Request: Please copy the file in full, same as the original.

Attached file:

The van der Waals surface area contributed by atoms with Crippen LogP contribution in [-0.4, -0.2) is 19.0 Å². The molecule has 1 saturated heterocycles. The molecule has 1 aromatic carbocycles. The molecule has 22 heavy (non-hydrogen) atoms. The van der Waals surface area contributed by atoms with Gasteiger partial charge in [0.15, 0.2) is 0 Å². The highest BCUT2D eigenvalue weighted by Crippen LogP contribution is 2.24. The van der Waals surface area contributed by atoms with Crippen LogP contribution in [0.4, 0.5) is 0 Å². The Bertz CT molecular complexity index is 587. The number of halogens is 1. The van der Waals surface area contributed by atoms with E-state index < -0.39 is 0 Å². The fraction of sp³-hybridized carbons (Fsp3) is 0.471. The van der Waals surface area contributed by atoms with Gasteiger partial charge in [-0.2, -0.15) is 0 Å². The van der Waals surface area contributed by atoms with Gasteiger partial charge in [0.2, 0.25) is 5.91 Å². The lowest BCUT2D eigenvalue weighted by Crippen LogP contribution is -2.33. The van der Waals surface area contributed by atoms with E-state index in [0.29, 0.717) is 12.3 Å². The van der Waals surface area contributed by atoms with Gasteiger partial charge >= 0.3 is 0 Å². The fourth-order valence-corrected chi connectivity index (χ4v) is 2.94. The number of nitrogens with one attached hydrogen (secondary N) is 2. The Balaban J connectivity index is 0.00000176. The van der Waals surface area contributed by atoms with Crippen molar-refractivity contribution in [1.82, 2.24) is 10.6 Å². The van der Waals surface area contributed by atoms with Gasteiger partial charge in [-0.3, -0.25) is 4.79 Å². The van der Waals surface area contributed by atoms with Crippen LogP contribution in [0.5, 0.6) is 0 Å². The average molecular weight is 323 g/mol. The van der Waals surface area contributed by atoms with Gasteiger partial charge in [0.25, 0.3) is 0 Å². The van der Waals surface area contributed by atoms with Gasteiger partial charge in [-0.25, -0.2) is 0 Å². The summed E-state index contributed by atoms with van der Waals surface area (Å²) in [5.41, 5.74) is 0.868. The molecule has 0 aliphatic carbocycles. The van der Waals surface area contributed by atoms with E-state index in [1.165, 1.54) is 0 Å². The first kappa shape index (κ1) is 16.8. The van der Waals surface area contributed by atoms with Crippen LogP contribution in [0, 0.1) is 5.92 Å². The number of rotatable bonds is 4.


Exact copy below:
The van der Waals surface area contributed by atoms with Crippen LogP contribution in [-0.4, -0.2) is 19.0 Å². The molecule has 1 saturated heterocycles. The molecule has 1 aromatic carbocycles. The molecule has 22 heavy (non-hydrogen) atoms. The van der Waals surface area contributed by atoms with Gasteiger partial charge in [0.15, 0.2) is 0 Å². The highest BCUT2D eigenvalue weighted by Crippen LogP contribution is 2.24. The van der Waals surface area contributed by atoms with Crippen LogP contribution in [0.4, 0.5) is 0 Å². The Bertz CT molecular complexity index is 587. The number of halogens is 1. The van der Waals surface area contributed by atoms with E-state index < -0.39 is 0 Å². The fraction of sp³-hybridized carbons (Fsp3) is 0.471. The van der Waals surface area contributed by atoms with Gasteiger partial charge in [-0.2, -0.15) is 0 Å². The van der Waals surface area contributed by atoms with Gasteiger partial charge in [0.2, 0.25) is 5.91 Å². The lowest BCUT2D eigenvalue weighted by Crippen LogP contribution is -2.33. The van der Waals surface area contributed by atoms with E-state index in [0.29, 0.717) is 12.3 Å². The van der Waals surface area contributed by atoms with Gasteiger partial charge >= 0.3 is 0 Å². The fourth-order valence-corrected chi connectivity index (χ4v) is 2.94. The number of nitrogens with one attached hydrogen (secondary N) is 2. The Balaban J connectivity index is 0.00000176. The van der Waals surface area contributed by atoms with Crippen molar-refractivity contribution in [1.82, 2.24) is 10.6 Å². The van der Waals surface area contributed by atoms with Gasteiger partial charge in [-0.3, -0.25) is 4.79 Å². The van der Waals surface area contributed by atoms with Crippen LogP contribution in [0.5, 0.6) is 0 Å². The average molecular weight is 323 g/mol. The van der Waals surface area contributed by atoms with Gasteiger partial charge in [0.25, 0.3) is 0 Å². The van der Waals surface area contributed by atoms with Gasteiger partial charge in [-0.25, -0.2) is 0 Å². The summed E-state index contributed by atoms with van der Waals surface area (Å²) in [5.41, 5.74) is 0.868. The molecule has 0 aliphatic carbocycles. The van der Waals surface area contributed by atoms with E-state index in [1.165, 1.54) is 0 Å². The first kappa shape index (κ1) is 16.8. The van der Waals surface area contributed by atoms with Crippen LogP contribution in [0, 0.1) is 5.92 Å². The number of rotatable bonds is 4.